Border Guards Bangladesh
||This article includes a list of references, but its sources remain unclear because it has insufficient inline citations. (March 2009)|
বর্ডার গার্ড বাংলাদেশ
Flag of BGB
|Engagements||World War I
World War II
Indo-Pakistani War of 1965
Bangladesh Liberation War
2001 Indian–Bangladeshi border conflict
|Decorations||1. Bir Sreshtho
2. Bir Uttom
3. Bir Bikrom
4. Bir Protik
|Director General||Major General Aziz Ahmed |
|Deputy Director General||Brigadier General|
|Director (Ops & Trg)||Colonel|
Border Guard Bangladesh or BGB (Bengali: বর্ডার গার্ড বাংলাদেশ) (formerly known as the Bangladesh Rifles) is the oldest uniformed force in Bangladesh. It is a paramilitary force under the Ministry of Home Affairs. BGB is primarily responsible for the border security of the country, in Bangladesh the force is known as "The Vigilant Sentinels of the National Frontier".
- 1 History
- 2 Liberation War and BDR
- 3 Decorations
- 4 Responsibilities
- 5 Organization
- 6 Equipment
- 7 February 2009 Massacre
- 8 References
Bangladesh Rifles as a paramilitary force, is entrusted with the responsibility to defend the 4,427 km border of the country. It is the first line of defence for the nation. BGB boasts an illustrious past with rich traditions and a remarkable military history spanning over two centuries. During peacetime this force is also responsible for anti-smuggling operations, investigating cross border crime and extending governmental authority to remote and isolated areas. From time to time BGB has also been called upon to assist the administration in the maintenance of internal law & order, relief and rehabilitation work after any kind of natural disaster. During wartime BGB comes under the control of the Ministry of Defence as an auxiliary force to Bangladesh Army.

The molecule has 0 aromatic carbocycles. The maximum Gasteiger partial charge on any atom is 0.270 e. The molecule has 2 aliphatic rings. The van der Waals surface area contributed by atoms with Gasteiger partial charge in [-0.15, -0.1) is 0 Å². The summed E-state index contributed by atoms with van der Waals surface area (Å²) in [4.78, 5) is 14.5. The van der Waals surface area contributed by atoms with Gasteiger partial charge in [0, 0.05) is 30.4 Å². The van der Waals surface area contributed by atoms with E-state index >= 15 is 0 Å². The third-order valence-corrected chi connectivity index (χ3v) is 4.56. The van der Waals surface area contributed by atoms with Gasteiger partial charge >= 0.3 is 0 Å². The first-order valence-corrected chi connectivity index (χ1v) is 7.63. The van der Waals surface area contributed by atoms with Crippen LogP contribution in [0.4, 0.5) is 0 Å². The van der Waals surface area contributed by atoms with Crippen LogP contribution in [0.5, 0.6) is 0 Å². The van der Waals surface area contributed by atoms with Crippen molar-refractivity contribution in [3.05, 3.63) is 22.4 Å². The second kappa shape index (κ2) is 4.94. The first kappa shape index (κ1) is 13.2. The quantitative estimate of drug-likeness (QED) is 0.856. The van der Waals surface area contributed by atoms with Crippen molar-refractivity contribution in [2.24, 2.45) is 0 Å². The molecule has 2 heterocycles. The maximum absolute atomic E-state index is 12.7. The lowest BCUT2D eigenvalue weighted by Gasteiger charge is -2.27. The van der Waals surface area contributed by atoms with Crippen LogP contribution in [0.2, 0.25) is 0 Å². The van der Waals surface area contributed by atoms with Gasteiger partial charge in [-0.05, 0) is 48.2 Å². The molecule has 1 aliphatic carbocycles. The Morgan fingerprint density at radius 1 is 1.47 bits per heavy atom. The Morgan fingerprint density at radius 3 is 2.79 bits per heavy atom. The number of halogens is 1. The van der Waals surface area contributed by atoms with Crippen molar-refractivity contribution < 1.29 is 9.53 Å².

Ramgarh Local Battalion (1795–1861)
The force was established in 29 June 1795 at the city of 'Ramgarh' consisting of 486 personnel as the “Frontier Protection Force” under the command of the East India Company. Later the force was converted into a paramilitary unit with its own name (Ramgarh Local Battalion) and uniform. At that time its primary responsibility was to suppress insurgent activities around the Ramgarh area. During 1799, the force established its first camp at Pilkhana, where the headquarters remain to this day. The camp unit then was known as “Special Reserve Company”.
Frontier Guards (1861–1891)
The Ramgarh Local Battalion was renamed as the 'Frontier Guards' and remained so for thirty years.
Bengal Military Police (1891–1919)
In 1891 the Frontier Guards were re-organized and re-equipped with modern weapons and renamed once again as the ‘Bengal Military Police’. Commanded by a Subedar (Senior Warrant Officer), the BMP had four companies located in Dhaka, Dhumka, and Gangtok. This force also participated in the First World War.
Eastern Frontier Rifles (1920–1947)